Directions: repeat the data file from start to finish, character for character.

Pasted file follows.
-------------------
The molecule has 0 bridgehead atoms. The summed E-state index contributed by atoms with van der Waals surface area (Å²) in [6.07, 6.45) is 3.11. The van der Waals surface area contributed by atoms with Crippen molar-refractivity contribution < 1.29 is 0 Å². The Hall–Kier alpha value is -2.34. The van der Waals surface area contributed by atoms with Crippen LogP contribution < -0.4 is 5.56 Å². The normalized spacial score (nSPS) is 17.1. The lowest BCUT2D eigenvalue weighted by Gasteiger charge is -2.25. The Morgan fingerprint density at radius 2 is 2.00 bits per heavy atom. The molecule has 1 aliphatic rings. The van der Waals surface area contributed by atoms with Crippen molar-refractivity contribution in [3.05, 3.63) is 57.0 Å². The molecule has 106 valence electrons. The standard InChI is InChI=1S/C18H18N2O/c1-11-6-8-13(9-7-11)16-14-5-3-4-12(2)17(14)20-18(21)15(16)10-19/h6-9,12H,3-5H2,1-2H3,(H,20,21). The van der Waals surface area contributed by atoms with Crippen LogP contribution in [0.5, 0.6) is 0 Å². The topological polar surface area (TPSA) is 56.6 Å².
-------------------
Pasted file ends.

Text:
The molecule has 0 bridgehead atoms. The summed E-state index contributed by atoms with van der Waals surface area (Å²) in [6.07, 6.45) is 3.11. The van der Waals surface area contributed by atoms with Crippen molar-refractivity contribution < 1.29 is 0 Å². The Hall–Kier alpha value is -2.34. The van der Waals surface area contributed by atoms with Crippen LogP contribution < -0.4 is 5.56 Å². The normalized spacial score (nSPS) is 17.1. The lowest BCUT2D eigenvalue weighted by Gasteiger charge is -2.25. The Morgan fingerprint density at radius 2 is 2.00 bits per heavy atom. The molecule has 1 aliphatic rings. The van der Waals surface area contributed by atoms with Crippen molar-refractivity contribution in [3.05, 3.63) is 57.0 Å². The molecule has 106 valence electrons. The standard InChI is InChI=1S/C18H18N2O/c1-11-6-8-13(9-7-11)16-14-5-3-4-12(2)17(14)20-18(21)15(16)10-19/h6-9,12H,3-5H2,1-2H3,(H,20,21). The van der Waals surface area contributed by atoms with Crippen LogP contribution in [0.5, 0.6) is 0 Å². The topological polar surface area (TPSA) is 56.6 Å².